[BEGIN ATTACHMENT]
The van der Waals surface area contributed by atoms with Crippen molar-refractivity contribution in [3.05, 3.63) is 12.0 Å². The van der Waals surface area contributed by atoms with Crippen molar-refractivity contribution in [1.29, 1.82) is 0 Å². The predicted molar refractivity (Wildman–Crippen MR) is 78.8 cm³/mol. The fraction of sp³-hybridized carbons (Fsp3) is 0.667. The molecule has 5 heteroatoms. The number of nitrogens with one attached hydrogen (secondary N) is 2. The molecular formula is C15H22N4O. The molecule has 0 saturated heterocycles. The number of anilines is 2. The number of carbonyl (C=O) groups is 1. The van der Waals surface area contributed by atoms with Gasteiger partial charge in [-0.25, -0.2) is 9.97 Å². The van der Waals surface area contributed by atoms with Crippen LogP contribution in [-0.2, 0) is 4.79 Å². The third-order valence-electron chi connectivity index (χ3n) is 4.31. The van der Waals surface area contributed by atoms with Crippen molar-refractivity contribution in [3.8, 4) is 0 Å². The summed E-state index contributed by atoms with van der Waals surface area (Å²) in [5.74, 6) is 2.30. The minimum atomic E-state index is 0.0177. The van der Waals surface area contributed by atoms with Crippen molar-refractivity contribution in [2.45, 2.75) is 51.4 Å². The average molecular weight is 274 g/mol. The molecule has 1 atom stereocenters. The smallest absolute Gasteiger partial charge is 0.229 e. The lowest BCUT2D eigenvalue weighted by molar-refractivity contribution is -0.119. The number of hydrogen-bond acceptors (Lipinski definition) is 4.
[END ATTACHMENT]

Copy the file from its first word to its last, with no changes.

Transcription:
The van der Waals surface area contributed by atoms with Crippen molar-refractivity contribution in [3.05, 3.63) is 12.0 Å². The van der Waals surface area contributed by atoms with Crippen molar-refractivity contribution in [1.29, 1.82) is 0 Å². The predicted molar refractivity (Wildman–Crippen MR) is 78.8 cm³/mol. The fraction of sp³-hybridized carbons (Fsp3) is 0.667. The molecule has 5 heteroatoms. The number of nitrogens with one attached hydrogen (secondary N) is 2. The molecular formula is C15H22N4O. The molecule has 0 saturated heterocycles. The number of anilines is 2. The number of carbonyl (C=O) groups is 1. The van der Waals surface area contributed by atoms with Gasteiger partial charge in [-0.25, -0.2) is 9.97 Å². The van der Waals surface area contributed by atoms with Crippen LogP contribution in [-0.2, 0) is 4.79 Å². The third-order valence-electron chi connectivity index (χ3n) is 4.31. The van der Waals surface area contributed by atoms with Crippen molar-refractivity contribution in [3.8, 4) is 0 Å². The summed E-state index contributed by atoms with van der Waals surface area (Å²) in [5.74, 6) is 2.30. The minimum atomic E-state index is 0.0177. The van der Waals surface area contributed by atoms with Crippen molar-refractivity contribution in [2.45, 2.75) is 51.4 Å². The average molecular weight is 274 g/mol. The molecule has 1 atom stereocenters. The smallest absolute Gasteiger partial charge is 0.229 e. The lowest BCUT2D eigenvalue weighted by molar-refractivity contribution is -0.119. The number of hydrogen-bond acceptors (Lipinski definition) is 4.